Haverhill, MA

The doctor who tried to prove the existence of souls by experimenting on dying people


Doctor Duncan MacDougallPhoto byWikimedia Commons

Doctor Duncan MacDougall was a physician from Haverhill, Massachusetts who became famous in the early 20th century for doing some controversial experiments. Although he was a man of science, he had a strong personal belief that souls did exist in reality.

To prove his belief in the existence of souls, he decided to experiment on dying people. He thought that a human soul had a physical weight that could be measured once the soul left the body during the moment of death. He played dying patients on a scale and monitored their weight as they passed away.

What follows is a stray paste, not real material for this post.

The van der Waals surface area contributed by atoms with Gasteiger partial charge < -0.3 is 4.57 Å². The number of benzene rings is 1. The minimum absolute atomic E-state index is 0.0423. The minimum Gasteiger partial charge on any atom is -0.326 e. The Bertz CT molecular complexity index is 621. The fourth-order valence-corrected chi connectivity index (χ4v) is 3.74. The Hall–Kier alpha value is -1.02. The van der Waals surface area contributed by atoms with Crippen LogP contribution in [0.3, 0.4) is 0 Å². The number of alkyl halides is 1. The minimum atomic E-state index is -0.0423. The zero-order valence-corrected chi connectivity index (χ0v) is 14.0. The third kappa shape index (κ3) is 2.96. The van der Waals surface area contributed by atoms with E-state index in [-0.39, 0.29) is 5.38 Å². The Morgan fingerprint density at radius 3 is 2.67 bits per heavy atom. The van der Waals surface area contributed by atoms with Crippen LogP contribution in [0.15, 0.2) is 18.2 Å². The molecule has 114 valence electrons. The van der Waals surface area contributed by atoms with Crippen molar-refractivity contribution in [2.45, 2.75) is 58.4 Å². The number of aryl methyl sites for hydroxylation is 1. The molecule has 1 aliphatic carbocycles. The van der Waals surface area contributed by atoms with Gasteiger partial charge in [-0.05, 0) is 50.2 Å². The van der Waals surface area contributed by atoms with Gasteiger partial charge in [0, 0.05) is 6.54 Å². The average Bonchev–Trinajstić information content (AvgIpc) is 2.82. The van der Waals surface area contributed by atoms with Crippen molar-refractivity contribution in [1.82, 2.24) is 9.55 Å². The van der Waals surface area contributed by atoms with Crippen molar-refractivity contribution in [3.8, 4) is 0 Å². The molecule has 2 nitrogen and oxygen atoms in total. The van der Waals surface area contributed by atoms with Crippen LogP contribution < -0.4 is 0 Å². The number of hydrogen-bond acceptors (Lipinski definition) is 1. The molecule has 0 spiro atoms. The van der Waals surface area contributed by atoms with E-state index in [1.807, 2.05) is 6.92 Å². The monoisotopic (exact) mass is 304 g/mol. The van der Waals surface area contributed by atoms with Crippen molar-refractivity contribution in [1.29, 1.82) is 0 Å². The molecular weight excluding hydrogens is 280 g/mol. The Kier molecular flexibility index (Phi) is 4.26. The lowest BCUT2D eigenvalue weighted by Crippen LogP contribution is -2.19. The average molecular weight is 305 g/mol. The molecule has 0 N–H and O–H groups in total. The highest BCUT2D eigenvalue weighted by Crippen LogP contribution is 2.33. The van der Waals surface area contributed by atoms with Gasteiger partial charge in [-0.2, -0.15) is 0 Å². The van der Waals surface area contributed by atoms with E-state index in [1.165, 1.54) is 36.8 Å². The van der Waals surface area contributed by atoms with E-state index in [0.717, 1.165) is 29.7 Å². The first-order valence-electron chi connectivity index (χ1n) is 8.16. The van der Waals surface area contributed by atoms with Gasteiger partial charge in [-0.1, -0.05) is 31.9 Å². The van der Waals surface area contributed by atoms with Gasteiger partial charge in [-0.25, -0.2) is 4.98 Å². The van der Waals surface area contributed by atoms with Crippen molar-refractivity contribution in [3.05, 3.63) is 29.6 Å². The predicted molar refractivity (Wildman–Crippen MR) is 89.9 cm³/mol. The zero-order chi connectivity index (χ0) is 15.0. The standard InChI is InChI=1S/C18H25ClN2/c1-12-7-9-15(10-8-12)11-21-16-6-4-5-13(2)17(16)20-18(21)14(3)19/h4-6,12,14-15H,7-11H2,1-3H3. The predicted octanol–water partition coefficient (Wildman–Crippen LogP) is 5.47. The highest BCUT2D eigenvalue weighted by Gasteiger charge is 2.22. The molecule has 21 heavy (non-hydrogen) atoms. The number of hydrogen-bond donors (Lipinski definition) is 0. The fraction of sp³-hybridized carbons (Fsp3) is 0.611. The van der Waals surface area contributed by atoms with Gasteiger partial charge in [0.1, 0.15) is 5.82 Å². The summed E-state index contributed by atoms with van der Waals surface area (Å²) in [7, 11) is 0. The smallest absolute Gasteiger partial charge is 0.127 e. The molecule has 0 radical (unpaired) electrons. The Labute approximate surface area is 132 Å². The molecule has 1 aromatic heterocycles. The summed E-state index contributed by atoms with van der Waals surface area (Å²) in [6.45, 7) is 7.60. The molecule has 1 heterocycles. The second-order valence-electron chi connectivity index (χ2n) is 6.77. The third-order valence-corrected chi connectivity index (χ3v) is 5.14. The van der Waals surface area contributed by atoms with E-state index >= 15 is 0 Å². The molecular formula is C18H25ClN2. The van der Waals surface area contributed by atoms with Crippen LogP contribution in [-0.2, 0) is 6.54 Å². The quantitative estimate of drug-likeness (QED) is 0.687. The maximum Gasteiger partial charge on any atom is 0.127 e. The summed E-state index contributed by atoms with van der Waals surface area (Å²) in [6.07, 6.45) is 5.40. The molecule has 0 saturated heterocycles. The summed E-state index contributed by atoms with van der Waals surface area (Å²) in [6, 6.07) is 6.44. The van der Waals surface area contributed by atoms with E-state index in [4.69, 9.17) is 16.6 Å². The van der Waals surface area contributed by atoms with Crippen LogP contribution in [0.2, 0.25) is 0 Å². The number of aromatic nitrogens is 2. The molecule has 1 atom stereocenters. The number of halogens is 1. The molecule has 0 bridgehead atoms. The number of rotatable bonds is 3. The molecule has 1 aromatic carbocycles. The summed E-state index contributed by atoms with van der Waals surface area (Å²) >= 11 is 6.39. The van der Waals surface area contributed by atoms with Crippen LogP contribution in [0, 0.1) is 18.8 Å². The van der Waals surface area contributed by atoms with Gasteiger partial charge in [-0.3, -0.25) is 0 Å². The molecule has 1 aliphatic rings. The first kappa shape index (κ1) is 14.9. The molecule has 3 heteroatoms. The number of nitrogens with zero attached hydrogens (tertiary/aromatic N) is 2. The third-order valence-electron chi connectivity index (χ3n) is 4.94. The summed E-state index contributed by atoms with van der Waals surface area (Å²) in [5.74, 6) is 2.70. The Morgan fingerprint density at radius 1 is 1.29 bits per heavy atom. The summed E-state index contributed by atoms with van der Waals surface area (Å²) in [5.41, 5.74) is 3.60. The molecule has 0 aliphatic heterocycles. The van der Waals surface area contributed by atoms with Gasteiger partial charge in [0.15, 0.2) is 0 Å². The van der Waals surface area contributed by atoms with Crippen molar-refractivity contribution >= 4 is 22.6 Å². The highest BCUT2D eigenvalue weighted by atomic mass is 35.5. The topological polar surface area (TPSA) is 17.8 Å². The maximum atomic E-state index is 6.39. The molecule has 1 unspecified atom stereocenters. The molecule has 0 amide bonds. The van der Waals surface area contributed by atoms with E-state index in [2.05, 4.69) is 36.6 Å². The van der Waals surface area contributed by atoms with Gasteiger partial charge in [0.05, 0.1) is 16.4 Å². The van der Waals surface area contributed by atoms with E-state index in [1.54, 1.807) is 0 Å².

His experiments were met with heavy criticism from the medical community. Many doctors say his experiments as a violation of the dignity of the patients. They also questioned the scientific validity of the results of his experiments. His methods were also deemed to be unscientific by his critics because the weight loss of a patient can be due to several factors such as the evaporation of sweat and the loss of body fluids.

His experiments were conducted only on a handful of patients and the results were considered to be indecisive. He claimed a recorded weight loss of 0.0462971 pounds in a patient, but he never published his data, and hence the results of his experiments were always questioned by experts.

Despite the criticisms and lack of scientific validity of his experiments, his works gained widespread attention in the media, leading to a lasting impact on the public perception of the soul as a physical entity with weight.

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